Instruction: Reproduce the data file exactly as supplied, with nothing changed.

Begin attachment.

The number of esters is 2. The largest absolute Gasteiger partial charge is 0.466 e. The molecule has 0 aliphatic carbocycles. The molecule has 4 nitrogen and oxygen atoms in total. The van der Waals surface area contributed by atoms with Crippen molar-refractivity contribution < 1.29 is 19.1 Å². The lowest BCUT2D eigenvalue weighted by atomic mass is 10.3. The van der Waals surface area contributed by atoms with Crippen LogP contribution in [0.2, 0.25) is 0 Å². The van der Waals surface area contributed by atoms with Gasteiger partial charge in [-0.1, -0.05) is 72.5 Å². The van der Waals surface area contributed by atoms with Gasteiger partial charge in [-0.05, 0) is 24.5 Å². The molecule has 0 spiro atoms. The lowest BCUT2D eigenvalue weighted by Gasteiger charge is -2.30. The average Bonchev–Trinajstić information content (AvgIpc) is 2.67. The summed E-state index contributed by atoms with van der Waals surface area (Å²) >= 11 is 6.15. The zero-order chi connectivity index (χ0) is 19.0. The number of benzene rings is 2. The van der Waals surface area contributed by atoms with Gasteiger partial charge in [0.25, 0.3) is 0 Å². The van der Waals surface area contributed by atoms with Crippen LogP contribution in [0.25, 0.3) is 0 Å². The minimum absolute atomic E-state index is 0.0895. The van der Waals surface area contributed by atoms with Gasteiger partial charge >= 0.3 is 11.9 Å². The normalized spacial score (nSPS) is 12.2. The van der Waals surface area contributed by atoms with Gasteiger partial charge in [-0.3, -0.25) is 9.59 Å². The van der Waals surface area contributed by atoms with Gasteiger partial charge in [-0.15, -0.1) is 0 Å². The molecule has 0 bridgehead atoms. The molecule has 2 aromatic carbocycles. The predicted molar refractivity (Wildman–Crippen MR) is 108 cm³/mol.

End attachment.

The number of esters is 2. The largest absolute Gasteiger partial charge is 0.466 e. The molecule has 0 aliphatic carbocycles. The molecule has 4 nitrogen and oxygen atoms in total. The van der Waals surface area contributed by atoms with Crippen molar-refractivity contribution < 1.29 is 19.1 Å². The lowest BCUT2D eigenvalue weighted by atomic mass is 10.3. The van der Waals surface area contributed by atoms with Crippen LogP contribution in [0.2, 0.25) is 0 Å². The van der Waals surface area contributed by atoms with Gasteiger partial charge in [-0.1, -0.05) is 72.5 Å². The van der Waals surface area contributed by atoms with Gasteiger partial charge in [-0.05, 0) is 24.5 Å². The molecule has 0 spiro atoms. The lowest BCUT2D eigenvalue weighted by Gasteiger charge is -2.30. The average Bonchev–Trinajstić information content (AvgIpc) is 2.67. The summed E-state index contributed by atoms with van der Waals surface area (Å²) >= 11 is 6.15. The zero-order chi connectivity index (χ0) is 19.0. The number of benzene rings is 2. The van der Waals surface area contributed by atoms with Gasteiger partial charge in [0.25, 0.3) is 0 Å². The van der Waals surface area contributed by atoms with Crippen LogP contribution in [0.25, 0.3) is 0 Å². The minimum absolute atomic E-state index is 0.0895. The van der Waals surface area contributed by atoms with Gasteiger partial charge >= 0.3 is 11.9 Å². The normalized spacial score (nSPS) is 12.2. The van der Waals surface area contributed by atoms with Gasteiger partial charge in [-0.3, -0.25) is 9.59 Å². The van der Waals surface area contributed by atoms with Gasteiger partial charge in [-0.15, -0.1) is 0 Å². The molecule has 0 bridgehead atoms. The molecule has 2 aromatic carbocycles. The predicted molar refractivity (Wildman–Crippen MR) is 108 cm³/mol.